Opinion: The U.S. might cut funding for organizations like mine in Afghanistan. That would be another disaster.

Opinion by Taylor Smith

Taylor Smith is executive director of Free to Run.
The Washington Post
Yesterday at 11:51 a.m. EDT
Girls gather after arriving at a gender-segregated school in Kabul on Sept. 15. (Bulent Kilic/AFP/Getty Images)

As the crisis in Afghanistan continues to unfold, many are unaware that we potentially have another disastrous evacuation on the horizon. Numerous nongovernmental organizations (NGOs) operating in Afghanistan and funded by the State Department have been told their projects are on pause and may be closed by this time next month due to the security situation. For organizations that have demonstrated a meaningful impact on health, women’s rights, education and other sectors, this is a death sentence. For a country that depends upon aid to function, this could be a catastrophe.

President Biden has promised that funding for Afghanistan will continue, but after what we’ve experienced with the U.S. departure in August, we can’t take such promises at face value. Biden’s vow to evacuate all Americans and allies devolved into a promise of all Americans who wished to leave to about 100 to 200 Americans left behind in about a week. Most vulnerable Afghans were left behind, particularly women, as they were unable to battle the crowds around the Kabul airport, despite promises that they were a priority. The promises of aid continuity while the State Department is simultaneously pausing programs in Afghanistan is a stark warning that the United States might renege.

The news of projects being paused and aid being frozen comes at a time when Afghanistan needs humanitarian assistance more than ever. More than 3.5 million people are internally displaced, and an estimated half of the population is dependent on humanitarian assistance. From a human rights perspective, Afghanistan’s acting Taliban government shows cause for worry as its cabinet is made up of only Taliban members and there have been reports in recent months of executions of political foes and minorities.

My organization, Free to Run, which works to develop female leaders in areas of conflict through sports and education, has been a recipient of U.S. funding for the past four years in Afghanistan and was on the cusp of signing another agreement for the next three when the pause on projects came into effect. We’ve worked in Afghanistan since 2014 and have built female, youth-led participatory programming with strong community support across five different provinces.

Stopping the flow of funding abruptly to organizations critical to humanitarian and human rights needs in the middle of such a crisis will only lead to more devastation for a country that has already seen too much destruction. And the truth behind the decision to freeze aid isn’t so much about security, but rather concerns over legitimizing the Taliban’s rule. While valid, such concerns should never block aid to people on the ground. And NGOs are still well-positioned to deliver across the country.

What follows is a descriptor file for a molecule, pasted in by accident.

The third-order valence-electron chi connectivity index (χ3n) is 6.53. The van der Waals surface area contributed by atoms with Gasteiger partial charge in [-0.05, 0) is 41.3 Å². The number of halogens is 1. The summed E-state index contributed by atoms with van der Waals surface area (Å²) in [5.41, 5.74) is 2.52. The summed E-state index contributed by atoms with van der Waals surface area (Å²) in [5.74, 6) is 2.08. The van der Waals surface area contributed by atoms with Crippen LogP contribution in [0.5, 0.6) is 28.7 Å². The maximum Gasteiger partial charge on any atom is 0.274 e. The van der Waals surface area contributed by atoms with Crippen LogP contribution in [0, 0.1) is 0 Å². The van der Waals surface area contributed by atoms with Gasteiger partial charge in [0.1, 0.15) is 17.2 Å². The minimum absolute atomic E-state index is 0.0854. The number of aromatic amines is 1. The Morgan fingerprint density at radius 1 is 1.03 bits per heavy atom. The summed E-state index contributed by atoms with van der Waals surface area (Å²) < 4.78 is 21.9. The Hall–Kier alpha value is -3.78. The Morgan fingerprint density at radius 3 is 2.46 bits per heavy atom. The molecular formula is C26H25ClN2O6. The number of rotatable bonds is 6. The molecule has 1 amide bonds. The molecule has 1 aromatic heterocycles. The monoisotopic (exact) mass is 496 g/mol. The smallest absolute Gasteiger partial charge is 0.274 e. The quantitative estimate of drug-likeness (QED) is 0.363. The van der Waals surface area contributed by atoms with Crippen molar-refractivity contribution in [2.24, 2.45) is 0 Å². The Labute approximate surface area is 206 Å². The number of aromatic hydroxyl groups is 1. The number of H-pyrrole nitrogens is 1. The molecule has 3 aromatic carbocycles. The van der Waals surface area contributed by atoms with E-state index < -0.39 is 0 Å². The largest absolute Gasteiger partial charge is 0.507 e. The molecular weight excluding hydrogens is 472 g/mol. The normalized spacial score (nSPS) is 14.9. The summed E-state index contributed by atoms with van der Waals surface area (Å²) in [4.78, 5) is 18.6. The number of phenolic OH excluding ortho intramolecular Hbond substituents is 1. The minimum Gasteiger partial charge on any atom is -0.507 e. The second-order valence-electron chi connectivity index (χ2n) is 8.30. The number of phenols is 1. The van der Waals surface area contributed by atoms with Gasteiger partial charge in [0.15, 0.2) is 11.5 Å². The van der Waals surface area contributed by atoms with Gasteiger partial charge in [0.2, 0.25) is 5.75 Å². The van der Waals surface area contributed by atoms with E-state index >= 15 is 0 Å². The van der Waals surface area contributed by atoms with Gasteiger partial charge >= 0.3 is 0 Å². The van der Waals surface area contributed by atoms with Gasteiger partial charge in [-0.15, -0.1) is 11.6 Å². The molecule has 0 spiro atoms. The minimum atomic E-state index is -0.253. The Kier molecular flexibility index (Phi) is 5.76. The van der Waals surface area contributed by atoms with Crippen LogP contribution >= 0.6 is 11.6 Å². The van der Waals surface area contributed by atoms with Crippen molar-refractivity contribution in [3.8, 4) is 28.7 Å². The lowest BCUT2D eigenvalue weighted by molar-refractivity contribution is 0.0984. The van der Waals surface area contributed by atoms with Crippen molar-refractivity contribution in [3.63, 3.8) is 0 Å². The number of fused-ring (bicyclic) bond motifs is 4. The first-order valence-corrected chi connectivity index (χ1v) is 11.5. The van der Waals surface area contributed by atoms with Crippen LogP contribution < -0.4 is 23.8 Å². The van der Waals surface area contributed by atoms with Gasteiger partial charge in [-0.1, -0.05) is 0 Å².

NGOs are also some of the biggest employers and a source of empowerment for developing leaders in Afghanistan. Some organizations have upwards of 1,500 local Afghan staff members across various sectors. Economically, it would be disastrous for thousands of Afghans, particularly women who are highly employed in the NGO sector, if these organizations were to lose their funding.

Organizations such as Free to Run, with a proven track record of success in promoting women’s rights and female leadership, should not permanently lose support over security or concerns of Taliban scrutiny. Closing our projects would force us all to close our doors in Afghanistan, making the fears of women forced to leave their jobs, girls’ school closures and movement restrictions a fait accompli. As a country that paid for girls’ education and development, the United States would effectively destroy their futures before the Taliban government even tries.

The Taliban has asked NGOs to continue working; we must hold them to that. But the reality is that we simply cannot operate if government donors pull back their support. The women in Afghanistan have demonstrated in recent weeks that they are not giving up their rights, by openly protesting in cities such as Herat and Kabul. These women have bravely faced guns brandished in their faces, shots fired to disperse them, and beatings to stand up for their rights. If they are not giving up, neither should we.

No doubt, it will take organizations time to restructure and reorient to the new government. This will mean new strategies of engagement and different tactics on the ground where we operate, but it is doable. Afghanistan fatigue and frustration are understandable, as is caution over funding with a Taliban government in control. But canceling agreements or ending direct funding to organizations that have been instrumental to progress, particularly for women and girls, is not acceptable.

Just as the world’s leaders say they are watching the Taliban and will judge the group by its actions, we must watch our government’s actions on this. To quote the State Department, “the world is watching closely,” and so are we.

Opinion: The U.S. might cut funding for organizations like mine in Afghanistan. That would be another disaster.